Part 2 – Jonathan Steele on 30 years in Afghanistan and the foreign correspondent’s craft

By Thomas Lowe

Arriving in the Deep South of the United States in 1964, Jonathan Steele witnessed the appalling treatment of black Americans. Almost five decades on, The Guardian‘s foreign correspondent says that ‘bearing witness’ to happenings in places as disparate as El Salvador, Russia and Afghanistan still drives his journalism.

With Tom Finn, the Guardian’s correspondent in Yemen, Steele discussed his take on being a foreign correspondent through the prism of his latest book Ghosts of Afghanistan: Hard Truths and Foreign Myths.

Scathing of the US approach in Afghanistan, Steele argues that the Americans continue to make the same mistakes as the USSR just over a decade before. 

Speaking softly but with urgency, Steele only raises his voice to make a point he feels is important:

“The people who bear the greatest responsibility for the misery of Afghanistan in the 1980s, other than Afghans themselves, are the Russians. The people who bear the greatest responsibility for the misery of Afghanistan in the 1990s other than the Afghans themselves are the Americans.”

Thirty years of visits to Afghanistan have left the Guardian journalist with plenty of scope to consider the actions of Russia and the US. 

The ‘ghosts’ of Afghanistan in the title of his book are testament to “wasted lives”; all types of victims of a decades-old conflict.

“The word the Soviet soldiers used for the Mujahideen was ‘Dukhie’ which means ghosts because they were elusive, invisible and hard to get your hands on.”

“The ghosts are the soldiers who died, they are the… over a million Afghani civilians who have died, as well as my memories.” 

Steele argued that greater engagement with the Taliban by both journalists and governments is necessary.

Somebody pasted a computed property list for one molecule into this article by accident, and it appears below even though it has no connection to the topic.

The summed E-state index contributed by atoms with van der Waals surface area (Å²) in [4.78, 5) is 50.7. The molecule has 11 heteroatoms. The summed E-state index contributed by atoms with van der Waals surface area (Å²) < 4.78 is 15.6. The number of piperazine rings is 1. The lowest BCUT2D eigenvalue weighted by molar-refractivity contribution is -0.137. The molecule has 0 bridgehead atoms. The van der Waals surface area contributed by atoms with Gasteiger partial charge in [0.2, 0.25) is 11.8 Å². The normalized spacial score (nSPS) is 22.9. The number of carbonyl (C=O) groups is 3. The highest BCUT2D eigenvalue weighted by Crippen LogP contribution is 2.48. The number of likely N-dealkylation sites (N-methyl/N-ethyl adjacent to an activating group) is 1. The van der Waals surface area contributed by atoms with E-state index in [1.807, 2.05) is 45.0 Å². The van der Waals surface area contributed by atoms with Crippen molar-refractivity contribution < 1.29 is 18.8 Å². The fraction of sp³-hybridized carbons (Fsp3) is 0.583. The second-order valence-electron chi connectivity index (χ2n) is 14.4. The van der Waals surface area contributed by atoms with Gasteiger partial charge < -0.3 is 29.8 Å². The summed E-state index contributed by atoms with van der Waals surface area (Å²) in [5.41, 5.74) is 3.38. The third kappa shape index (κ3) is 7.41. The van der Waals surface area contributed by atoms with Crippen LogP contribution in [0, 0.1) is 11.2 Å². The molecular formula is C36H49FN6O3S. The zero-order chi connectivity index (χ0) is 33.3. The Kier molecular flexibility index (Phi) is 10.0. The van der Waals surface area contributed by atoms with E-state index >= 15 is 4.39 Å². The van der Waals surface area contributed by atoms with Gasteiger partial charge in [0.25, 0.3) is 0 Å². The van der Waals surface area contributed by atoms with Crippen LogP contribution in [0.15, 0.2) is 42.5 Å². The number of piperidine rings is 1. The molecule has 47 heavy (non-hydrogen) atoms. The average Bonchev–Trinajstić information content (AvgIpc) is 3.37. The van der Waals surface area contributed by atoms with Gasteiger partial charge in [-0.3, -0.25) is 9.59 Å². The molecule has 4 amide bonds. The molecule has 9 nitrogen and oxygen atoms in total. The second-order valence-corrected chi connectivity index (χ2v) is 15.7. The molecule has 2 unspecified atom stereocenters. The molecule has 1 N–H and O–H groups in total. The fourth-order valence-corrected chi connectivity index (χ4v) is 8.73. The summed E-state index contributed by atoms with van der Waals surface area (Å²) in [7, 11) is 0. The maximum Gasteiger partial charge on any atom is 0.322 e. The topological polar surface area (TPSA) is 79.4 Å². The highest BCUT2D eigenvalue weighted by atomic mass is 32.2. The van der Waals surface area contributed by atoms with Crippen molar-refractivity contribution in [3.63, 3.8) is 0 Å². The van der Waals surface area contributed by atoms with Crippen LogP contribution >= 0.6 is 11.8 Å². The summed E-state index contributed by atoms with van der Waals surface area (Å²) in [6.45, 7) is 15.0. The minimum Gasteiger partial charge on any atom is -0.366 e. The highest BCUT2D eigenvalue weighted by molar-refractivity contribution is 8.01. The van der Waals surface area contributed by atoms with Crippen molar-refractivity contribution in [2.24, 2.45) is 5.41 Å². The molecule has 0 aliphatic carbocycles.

“Responsible journalism gets away from demonisation” he says, but “What do [the Taliban] want? Well we don’t know, there is no contact with the top niche of the Taliban.”

The occupational hazards of working abroad in dangerous areas aren’t limited to stray bullets, he said. They include commonplace things: alcohol, nicotine, depression, and – worst of the bunch – cynicism. 

“Cynicism makes you glib, makes you flip, makes you turn off.”

Its opposite may be curiosity – the most important characteristic of any foreign correspondent said Steele, who added that working as a correspondent may be more difficult now in war zones. 

“In Kosovo you almost did have this feeling that you could cross the lines and you were completely in a different category – like Gods in the Illiad, on the Achilles side one day and on the Trojan side the other"

“Now journalists seem to have a value – there’s a value in taking a journalist hostage… so I think we have been dragged into the battlefield in a way we weren’t ten or fifteen years ago”

The big age difference between Jonathan Steele and Tom Finn crystallises when the role of technology in reporting comes up. 

“If” Finn later replied, “I was witnessing some breaking news and I couldn’t tweet it I would feel incredibly frustrated.”

“Your i-Phone is bearing witness [to events] now,” says Steele, returning to his main theme. “But you need someone to explain them much more".

“Things move on and you have to accept that, there’s good and bad in every era. But I think there will always be scope for the kind of journalism that the BBC or The Guardian tries to put out, and that is providing context.”